Television and film crews got the green light to ramp up their work and zoos and botanical gardens reopened as New York City — once the epicenter of the global coronavirus pandemic — entered Phase 4 Monday.
Indoor dining is still barred while malls, museums and theaters remain closed, and Gov. Andrew M. Cuomo and Mayor Bill de Blasio warned that large gatherings like the Astoria street party recorded on video over the weekend could lead to a surge in pandemic cases and a return to coronavirus restrictions.
“We don’t want to shut down restaurants, and we don’t want to shut down bars, but if we have to shut down a few of those it is a hell of a lot better than seeing the coronavirus start surge again in this city,” de Blasio said Monday during his daily briefing.
“We know in other places it was reckless disregard in the way bars and restaurants were handled that was one of the causes of the resurgence of the coronavirus. We will not let that happen here,” the mayor added.
New York is also exploring holding classes outdoors if schools do open in September, De Blasio said, although the logistics are difficult in a densely populated city where open spaces are rare.
“For a space to work for a school, obviously, it has to be pretty nearby and it has to be available quickly,” de Blasio said.
Professional sports also returned, albeit without spectators, as the Yankees swept the Mets in their weekend exhibition series.
Cuomo and de Blasio, speaking at separate news conferences, were more concerned about preventing a spike in COVID-19 cases than baseball. The mayor said he was concerned about videos posted on social media over the weekend that showed hundreds of people partying on Steinway Street in Astoria without masks or observing social distancing guidelines. One restaurant linked to the gatherings, de Blasio said, has been closed.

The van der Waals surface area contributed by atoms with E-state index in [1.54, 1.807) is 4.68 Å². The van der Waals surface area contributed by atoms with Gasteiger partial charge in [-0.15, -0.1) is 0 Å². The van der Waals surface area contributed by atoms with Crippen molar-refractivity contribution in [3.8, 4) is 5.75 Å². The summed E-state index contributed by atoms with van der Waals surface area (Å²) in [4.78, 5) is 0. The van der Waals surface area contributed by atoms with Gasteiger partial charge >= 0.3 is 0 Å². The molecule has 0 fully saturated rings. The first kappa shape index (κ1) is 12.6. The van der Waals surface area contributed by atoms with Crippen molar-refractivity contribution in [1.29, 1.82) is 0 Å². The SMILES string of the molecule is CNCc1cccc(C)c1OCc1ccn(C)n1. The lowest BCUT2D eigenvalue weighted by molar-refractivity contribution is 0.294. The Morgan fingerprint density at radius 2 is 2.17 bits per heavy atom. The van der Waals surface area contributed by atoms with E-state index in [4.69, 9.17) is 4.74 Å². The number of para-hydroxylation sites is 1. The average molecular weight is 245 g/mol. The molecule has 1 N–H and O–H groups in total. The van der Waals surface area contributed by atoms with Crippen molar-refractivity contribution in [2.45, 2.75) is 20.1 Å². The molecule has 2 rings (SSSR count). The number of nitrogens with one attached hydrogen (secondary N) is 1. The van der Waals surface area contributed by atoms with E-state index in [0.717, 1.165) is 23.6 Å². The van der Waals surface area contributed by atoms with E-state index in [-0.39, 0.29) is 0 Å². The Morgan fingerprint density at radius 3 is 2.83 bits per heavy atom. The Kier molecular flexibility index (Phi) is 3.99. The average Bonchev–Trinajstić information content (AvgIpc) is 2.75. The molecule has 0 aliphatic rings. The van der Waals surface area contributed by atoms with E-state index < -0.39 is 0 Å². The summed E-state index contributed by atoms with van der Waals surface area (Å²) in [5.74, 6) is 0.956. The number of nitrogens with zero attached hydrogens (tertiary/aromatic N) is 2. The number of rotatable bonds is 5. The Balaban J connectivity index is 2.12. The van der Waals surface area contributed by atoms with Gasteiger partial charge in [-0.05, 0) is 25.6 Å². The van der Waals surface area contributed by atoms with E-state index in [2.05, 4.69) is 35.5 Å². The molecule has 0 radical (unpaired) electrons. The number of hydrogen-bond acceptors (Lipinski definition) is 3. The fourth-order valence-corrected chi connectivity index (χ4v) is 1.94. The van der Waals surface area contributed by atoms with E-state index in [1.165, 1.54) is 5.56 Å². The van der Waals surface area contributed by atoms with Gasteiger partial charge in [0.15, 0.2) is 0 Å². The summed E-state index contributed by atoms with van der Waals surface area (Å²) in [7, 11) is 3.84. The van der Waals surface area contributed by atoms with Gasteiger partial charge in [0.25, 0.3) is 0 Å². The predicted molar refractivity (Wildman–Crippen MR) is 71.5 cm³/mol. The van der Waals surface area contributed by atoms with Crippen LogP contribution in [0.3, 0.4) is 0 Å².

De Blasio acknowledged that the city had failed to act aggressively after receiving complaints in recent weeks from City Council member Costa Constantinides and 311 callers about large gatherings on in Astoria.
“This particular problem in Astoria obviously has grown and it particularly occurred very late at night and I think that's part of what was underrecognized,” de Blasio said. “I'll be the first to say that. I think there was activity earlier in the evenings, but did not recognize that it was so late at night when some of these problems were occurring.”
De Blasio said the vast majority of businesses found violating social distancing guidelines fall into compliance after receiving a warning, but Cuomo said it was time for local governments and police to stop educating and start enforcing. He called on the NYPD specifically to enforce social distancing guidelines.
"This is not a point of sending the police department to inform the young people that they have to wear a mask. They’ve heard that message," Cuomo said. "The police departments have to enforce the law. They have to enforce the law. That is the only line between anarchy and civilization. They have to enforce the law, and they are not.”
De Blasio said the city has not set a timeline for opening up indoor facilities such as malls, museums and theaters but that the coronavirus surge that has devastated Sunbelt states in recent weeks suggests a cautious approach is best.
“We understand completely this is presents an incredible challenge for the businesses throughout the city,” said Jay Varma, a top public health adviser to the mayor. “But we've seen what has happened in many other places around the world, particularly places that have done an exceptional job at controlling this epidemic have had to repeatedly open and close indoor bars, restaurants, other shopping facilities because of resurgences.”